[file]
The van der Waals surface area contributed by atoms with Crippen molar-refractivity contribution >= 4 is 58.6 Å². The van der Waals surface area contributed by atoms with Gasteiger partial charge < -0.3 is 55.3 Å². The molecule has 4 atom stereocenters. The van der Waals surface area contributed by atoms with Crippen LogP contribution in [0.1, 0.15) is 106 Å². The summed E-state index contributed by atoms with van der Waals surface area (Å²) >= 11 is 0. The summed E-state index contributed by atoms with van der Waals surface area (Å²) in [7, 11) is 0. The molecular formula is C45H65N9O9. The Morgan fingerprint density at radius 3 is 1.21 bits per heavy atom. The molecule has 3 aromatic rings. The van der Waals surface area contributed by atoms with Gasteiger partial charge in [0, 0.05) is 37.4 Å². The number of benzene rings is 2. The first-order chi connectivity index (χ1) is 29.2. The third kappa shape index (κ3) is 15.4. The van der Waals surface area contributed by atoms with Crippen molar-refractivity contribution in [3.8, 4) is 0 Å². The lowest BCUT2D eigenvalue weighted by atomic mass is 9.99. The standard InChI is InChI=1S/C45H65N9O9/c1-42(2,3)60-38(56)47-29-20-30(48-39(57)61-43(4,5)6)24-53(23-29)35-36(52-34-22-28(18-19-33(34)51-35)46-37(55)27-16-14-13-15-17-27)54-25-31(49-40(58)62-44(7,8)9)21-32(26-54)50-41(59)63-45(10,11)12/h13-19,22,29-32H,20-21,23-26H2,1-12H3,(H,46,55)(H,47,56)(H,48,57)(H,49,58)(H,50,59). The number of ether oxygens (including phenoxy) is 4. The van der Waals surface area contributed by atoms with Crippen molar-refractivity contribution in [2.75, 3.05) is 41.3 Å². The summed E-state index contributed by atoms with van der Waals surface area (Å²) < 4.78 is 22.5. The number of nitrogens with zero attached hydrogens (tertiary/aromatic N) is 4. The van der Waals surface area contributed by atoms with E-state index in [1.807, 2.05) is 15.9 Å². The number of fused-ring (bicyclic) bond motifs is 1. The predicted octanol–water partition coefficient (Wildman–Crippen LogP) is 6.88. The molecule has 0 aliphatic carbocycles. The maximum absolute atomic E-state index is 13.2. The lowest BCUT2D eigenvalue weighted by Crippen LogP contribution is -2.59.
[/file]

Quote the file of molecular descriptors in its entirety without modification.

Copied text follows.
The van der Waals surface area contributed by atoms with Crippen molar-refractivity contribution >= 4 is 58.6 Å². The van der Waals surface area contributed by atoms with Gasteiger partial charge < -0.3 is 55.3 Å². The molecule has 4 atom stereocenters. The van der Waals surface area contributed by atoms with Crippen LogP contribution in [0.1, 0.15) is 106 Å². The summed E-state index contributed by atoms with van der Waals surface area (Å²) >= 11 is 0. The summed E-state index contributed by atoms with van der Waals surface area (Å²) in [7, 11) is 0. The molecular formula is C45H65N9O9. The Morgan fingerprint density at radius 3 is 1.21 bits per heavy atom. The molecule has 3 aromatic rings. The van der Waals surface area contributed by atoms with Gasteiger partial charge in [0, 0.05) is 37.4 Å². The number of benzene rings is 2. The first-order chi connectivity index (χ1) is 29.2. The third kappa shape index (κ3) is 15.4. The van der Waals surface area contributed by atoms with Crippen molar-refractivity contribution in [3.8, 4) is 0 Å². The lowest BCUT2D eigenvalue weighted by atomic mass is 9.99. The standard InChI is InChI=1S/C45H65N9O9/c1-42(2,3)60-38(56)47-29-20-30(48-39(57)61-43(4,5)6)24-53(23-29)35-36(52-34-22-28(18-19-33(34)51-35)46-37(55)27-16-14-13-15-17-27)54-25-31(49-40(58)62-44(7,8)9)21-32(26-54)50-41(59)63-45(10,11)12/h13-19,22,29-32H,20-21,23-26H2,1-12H3,(H,46,55)(H,47,56)(H,48,57)(H,49,58)(H,50,59). The number of ether oxygens (including phenoxy) is 4. The van der Waals surface area contributed by atoms with Crippen molar-refractivity contribution in [2.75, 3.05) is 41.3 Å². The summed E-state index contributed by atoms with van der Waals surface area (Å²) < 4.78 is 22.5. The number of nitrogens with zero attached hydrogens (tertiary/aromatic N) is 4. The van der Waals surface area contributed by atoms with E-state index in [1.807, 2.05) is 15.9 Å². The number of fused-ring (bicyclic) bond motifs is 1. The predicted octanol–water partition coefficient (Wildman–Crippen LogP) is 6.88. The molecule has 0 aliphatic carbocycles. The maximum absolute atomic E-state index is 13.2. The lowest BCUT2D eigenvalue weighted by Crippen LogP contribution is -2.59.